> Douane D. James wrote:
> Leaving aside the moral question, I feel compelled to ask "Why was
> anyone surprised?". Hollywood has glorified computer thievery and
> hacking for years, with films such as "War Games" showing EXACTLY this
> offense, and "Swordfish" portraying a computer expert receiving sexual
> favors while breaking into a government site.
Hollywood has glorified crime and gangsters since film was invented.
People blame Hollywood movies and TV as being a bad influence, but I
don't think a correlation has ever been proven. Kids' shows in my
generation were leftover old cartoons and Three Stooges; both had
plenty of extreme violence. Today's kids have cute and lovable PBS
offerings and sitcoms that avoid violence and other vices; yet kids
are just as or even more violent than in the past.
In any event, long before Hollywood even knew what a computer was and
put it on film, kids in my high school did exactly the same
thing -- peering over someone's shoulder or rifling a desk to find a
password. In our day it was merely slow Teletype access with very
limited capability, the point is that kids still did it without being
> The criminal charges being thrown at this young man are, of course, an
> over-reaction, attributable to the embarrassment he has caused those
> in charge of the system, and especially to those in charge of those in
> IMNSHO, this was an incident waiting to happen: an attractive nuisance
> no different than a stepladder left leaning against the side of a
> building where children could use it and thereby be injured. We don't
> blame children for climbing ladders: it's what children do.
I couldn't disagree more.
When I was a kid in public school, our parents and school taught us
about privacy. Just because something was unlocked or even open did
not mean it was ok to go through it, be it a closet, a teacher's desk,
another student's belongings, etc. If a student offered the excuse
"well, it was open", he/she got an even worse punishment.
We were taught as kids that we were only allowed to go where we were
specifically authorized, if we weren't authorized, we could not go
there or touch it, etc. The excuse "nobody told us we couldn't"
didn't fly. We were expected, even at a young age, to use common
sense. We are taught over and over again to respect other people's
proeprty and good manenrs*. Stealing the teacher's rollbook--easy to
do if anyone wanted to -- and making unathorized changes was wrong.
Doing it via computer is just as wrong and inexcusable.
If someone leaves a $20 bill or a nickel on top of their desk it does
not mean anyone walking by may take it. A computer log-on is no
different. It may be prudent to keep money and log-ons under lock,
but if we fail to the blame is still 100% the thief, not us.
Criminal charges are appropriate in this particular case. It would be
one thing if the kid just merely looked around (read only) but didn't
change anything (though still wrong.) But by changing grades he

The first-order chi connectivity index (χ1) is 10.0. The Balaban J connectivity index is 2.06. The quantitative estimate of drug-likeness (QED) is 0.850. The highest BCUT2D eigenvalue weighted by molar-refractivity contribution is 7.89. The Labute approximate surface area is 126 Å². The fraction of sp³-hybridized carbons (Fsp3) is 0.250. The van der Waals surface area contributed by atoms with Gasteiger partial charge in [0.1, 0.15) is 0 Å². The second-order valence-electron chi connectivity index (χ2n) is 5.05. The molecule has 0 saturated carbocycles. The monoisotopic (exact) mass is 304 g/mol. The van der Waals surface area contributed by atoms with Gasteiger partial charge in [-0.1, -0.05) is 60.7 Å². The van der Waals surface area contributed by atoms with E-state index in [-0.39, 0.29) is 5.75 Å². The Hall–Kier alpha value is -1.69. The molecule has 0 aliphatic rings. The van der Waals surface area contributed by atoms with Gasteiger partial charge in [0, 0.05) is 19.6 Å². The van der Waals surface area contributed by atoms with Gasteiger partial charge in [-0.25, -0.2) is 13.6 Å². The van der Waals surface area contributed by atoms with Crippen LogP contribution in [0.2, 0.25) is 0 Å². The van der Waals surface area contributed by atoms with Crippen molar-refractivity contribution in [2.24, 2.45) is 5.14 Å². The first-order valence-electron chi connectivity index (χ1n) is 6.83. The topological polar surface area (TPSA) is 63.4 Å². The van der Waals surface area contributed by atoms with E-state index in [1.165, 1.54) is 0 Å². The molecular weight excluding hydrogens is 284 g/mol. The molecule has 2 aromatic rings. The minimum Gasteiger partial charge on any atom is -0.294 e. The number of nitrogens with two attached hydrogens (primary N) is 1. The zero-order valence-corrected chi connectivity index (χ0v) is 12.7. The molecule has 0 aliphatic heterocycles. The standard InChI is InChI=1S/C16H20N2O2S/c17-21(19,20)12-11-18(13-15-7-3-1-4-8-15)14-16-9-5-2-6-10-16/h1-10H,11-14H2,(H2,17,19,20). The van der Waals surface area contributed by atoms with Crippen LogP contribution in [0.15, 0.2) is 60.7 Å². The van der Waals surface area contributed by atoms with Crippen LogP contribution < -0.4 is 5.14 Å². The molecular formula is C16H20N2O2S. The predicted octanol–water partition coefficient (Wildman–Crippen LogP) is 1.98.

crossed the line. There probably is some long-existing criminal
statute about unauthorized changes to official records; again, be it
by pen or computer doesn't matter. That access was easy or not
doesn't matter. Indeed, even if a teacher left his/her computer
logged on and a kid snuck in that way doesn't excuse the illegal act.
I disagree strongly with this rationalization of criminal activity and
blaming the victim (saying the administrators were sloppy).
As an aside, I also think the legal principle of "attractive nusiance"
has gone too far. (That's where an owner is liable even if someone is
trespassing on their property to say swim in their pool.) I don't
mind requiring swimming pool owners to have a fence around the pool.
But when an older kid (age 17) goes to the trouble of trespassing
across a large field and scaling the fence to get into a pool, I think
he is responsible for his injuries, not the school (a real case in
which the school was found guilty of negligence).
Back in the 1970s the Bell System prosecuted "blue box" users. Back
then it was in vogue, cool, to "put one over Ma Bell". But Bell was
correct in doing so because it was stealing and disruption, even if
the amounts were neglible. I couldn't believe the idiots who blamed
Bell saying it was their fault because of their technology. Again,
regardless of the quality of the lock (or lack thereof) on my front
door doesn't given anyone the right to come in uninvited.
*In elementary school we were not allowed to roam anywhere within the
school outside the classroom. In junior high we could roam the whole
school but under strict controls. In high school we had more options.
Finally in college we were freed of hall passes, hall monitors, noisy
vice principals, etc. I remember feeling some sense of freedom going
up each level of school until college when I finally felt free, no
more asking permission to go to pee. But even in college and in life
I didn't automatically get license to walk into someone's private
office and make myself at home.